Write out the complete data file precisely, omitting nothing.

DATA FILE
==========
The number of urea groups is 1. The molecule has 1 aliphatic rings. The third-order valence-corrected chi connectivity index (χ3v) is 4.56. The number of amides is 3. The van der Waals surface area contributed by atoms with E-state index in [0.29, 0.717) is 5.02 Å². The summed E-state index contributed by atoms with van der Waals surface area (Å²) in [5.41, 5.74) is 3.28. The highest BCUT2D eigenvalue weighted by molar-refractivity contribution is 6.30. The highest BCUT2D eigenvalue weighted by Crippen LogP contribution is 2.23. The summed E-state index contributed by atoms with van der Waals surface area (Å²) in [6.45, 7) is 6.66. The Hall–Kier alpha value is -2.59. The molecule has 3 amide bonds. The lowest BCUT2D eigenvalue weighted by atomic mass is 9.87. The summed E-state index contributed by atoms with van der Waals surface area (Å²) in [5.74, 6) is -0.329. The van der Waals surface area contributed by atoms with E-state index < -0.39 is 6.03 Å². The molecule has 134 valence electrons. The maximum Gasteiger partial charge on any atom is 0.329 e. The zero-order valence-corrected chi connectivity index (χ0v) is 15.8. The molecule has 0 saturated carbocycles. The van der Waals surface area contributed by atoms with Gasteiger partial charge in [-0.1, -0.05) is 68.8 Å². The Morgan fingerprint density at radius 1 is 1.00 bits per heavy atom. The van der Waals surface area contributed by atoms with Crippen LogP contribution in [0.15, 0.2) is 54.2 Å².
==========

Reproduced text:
The number of urea groups is 1. The molecule has 1 aliphatic rings. The third-order valence-corrected chi connectivity index (χ3v) is 4.56. The number of amides is 3. The van der Waals surface area contributed by atoms with E-state index in [0.29, 0.717) is 5.02 Å². The summed E-state index contributed by atoms with van der Waals surface area (Å²) in [5.41, 5.74) is 3.28. The highest BCUT2D eigenvalue weighted by molar-refractivity contribution is 6.30. The highest BCUT2D eigenvalue weighted by Crippen LogP contribution is 2.23. The summed E-state index contributed by atoms with van der Waals surface area (Å²) in [6.45, 7) is 6.66. The Hall–Kier alpha value is -2.59. The molecule has 3 amide bonds. The lowest BCUT2D eigenvalue weighted by atomic mass is 9.87. The summed E-state index contributed by atoms with van der Waals surface area (Å²) in [5.74, 6) is -0.329. The van der Waals surface area contributed by atoms with E-state index < -0.39 is 6.03 Å². The molecule has 134 valence electrons. The maximum Gasteiger partial charge on any atom is 0.329 e. The zero-order valence-corrected chi connectivity index (χ0v) is 15.8. The molecule has 0 saturated carbocycles. The van der Waals surface area contributed by atoms with Gasteiger partial charge in [-0.1, -0.05) is 68.8 Å². The Morgan fingerprint density at radius 1 is 1.00 bits per heavy atom. The van der Waals surface area contributed by atoms with Crippen LogP contribution in [0.15, 0.2) is 54.2 Å².